Attribute Description Default
script The PowerShell command or script file to execute.

When you specify a script file (.ps1), prepend the script name with a period and a space (". ").

n/a
schedule How often the command or script should execute.

You can specify either a number to indicate the interval, in seconds, or a valid cron schedule format.

Script runs once
disabled Whether or not to enable the input.

Set to 1 to disable and 0 to enable

0 (enabled)

Following are some examples of how to configure the input:

Single command example: This example runs the Get-Process cmdlet and pipes that output to the Select-Object cmdlet using the host name that Splunk software has been installed on as an argument. It runs the command every 5 minutes.

    [powershell://Processes-EX1]
    script = Get-Process | Select-Object Handles, NPM, PM, WS, VM, Id, ProcessName, @{n="SplunkHost";e={$Env:SPLUNK_SERVER_NAME}}
    schedule = 0 */5 * * *
    sourcetype = Windows:Process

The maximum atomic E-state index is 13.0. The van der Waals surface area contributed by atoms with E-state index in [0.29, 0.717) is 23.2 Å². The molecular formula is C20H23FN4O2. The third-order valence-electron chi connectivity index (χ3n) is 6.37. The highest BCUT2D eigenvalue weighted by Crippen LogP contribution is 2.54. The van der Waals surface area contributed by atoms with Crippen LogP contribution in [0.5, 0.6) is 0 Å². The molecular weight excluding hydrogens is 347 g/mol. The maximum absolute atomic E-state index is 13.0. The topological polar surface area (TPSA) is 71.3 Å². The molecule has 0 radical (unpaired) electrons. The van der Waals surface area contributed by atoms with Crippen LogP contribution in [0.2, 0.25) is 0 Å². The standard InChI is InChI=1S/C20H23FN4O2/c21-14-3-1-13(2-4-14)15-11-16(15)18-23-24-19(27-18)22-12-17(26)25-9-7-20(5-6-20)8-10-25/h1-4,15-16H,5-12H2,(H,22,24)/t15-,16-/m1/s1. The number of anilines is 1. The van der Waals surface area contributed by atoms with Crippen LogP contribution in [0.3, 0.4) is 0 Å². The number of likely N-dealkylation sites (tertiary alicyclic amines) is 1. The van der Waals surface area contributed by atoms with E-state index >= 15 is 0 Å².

Script example: This example runs the getprocesses.ps1 script located in %SPLUNK_HOME\etc\apps\My-App. It sets the source type for these events to Windows:Process. The script runs every 20 minutes from 9:00am to 4:40pm on Mondays to Fridays.

    [powershell://Processes-EX2]
    script = . "$SplunkHome\etc\apps\My-App\bin\getprocesses.ps1"
    schedule = 0 */20 9-16 * 1-5
    sourcetype = Windows:Process

For information on writing PowerShell scripts, see Write scripts for the PowerShell input.

Configure inputs with Splunk Web

  1. Select Settings > Data inputs from the system bar.
  2. Select PowerShell v3 modular input.
  3. Click New.
  4. Enter an input name in the Name field.
  5. Enter a command or path to a script in the Command or Script Path field.
  6. Enter an interval or cron schedule in the Cron Schedule field.
  7. Click the More Settings checkbox to select the source type, host, and default index.